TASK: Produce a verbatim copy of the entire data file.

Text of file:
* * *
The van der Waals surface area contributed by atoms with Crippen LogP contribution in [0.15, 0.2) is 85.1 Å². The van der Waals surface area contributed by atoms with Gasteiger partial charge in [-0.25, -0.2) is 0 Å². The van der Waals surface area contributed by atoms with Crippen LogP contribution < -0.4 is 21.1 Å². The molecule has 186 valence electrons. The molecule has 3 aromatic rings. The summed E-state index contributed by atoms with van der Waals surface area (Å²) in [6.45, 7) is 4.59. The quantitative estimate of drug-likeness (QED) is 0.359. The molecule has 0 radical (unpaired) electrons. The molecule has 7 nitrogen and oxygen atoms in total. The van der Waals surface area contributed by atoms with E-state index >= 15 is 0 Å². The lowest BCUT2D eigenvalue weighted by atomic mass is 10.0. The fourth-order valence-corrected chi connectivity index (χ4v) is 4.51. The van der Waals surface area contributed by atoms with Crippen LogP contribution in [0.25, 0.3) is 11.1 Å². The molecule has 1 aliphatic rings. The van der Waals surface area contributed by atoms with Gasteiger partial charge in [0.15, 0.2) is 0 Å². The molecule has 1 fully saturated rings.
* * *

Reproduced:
The van der Waals surface area contributed by atoms with Crippen LogP contribution in [0.15, 0.2) is 85.1 Å². The van der Waals surface area contributed by atoms with Gasteiger partial charge in [-0.25, -0.2) is 0 Å². The van der Waals surface area contributed by atoms with Crippen LogP contribution < -0.4 is 21.1 Å². The molecule has 186 valence electrons. The molecule has 3 aromatic rings. The summed E-state index contributed by atoms with van der Waals surface area (Å²) in [6.45, 7) is 4.59. The quantitative estimate of drug-likeness (QED) is 0.359. The molecule has 0 radical (unpaired) electrons. The molecule has 7 nitrogen and oxygen atoms in total. The van der Waals surface area contributed by atoms with E-state index >= 15 is 0 Å². The lowest BCUT2D eigenvalue weighted by atomic mass is 10.0. The fourth-order valence-corrected chi connectivity index (χ4v) is 4.51. The van der Waals surface area contributed by atoms with Crippen LogP contribution in [0.25, 0.3) is 11.1 Å². The molecule has 1 aliphatic rings. The van der Waals surface area contributed by atoms with Gasteiger partial charge in [0.15, 0.2) is 0 Å². The molecule has 1 fully saturated rings.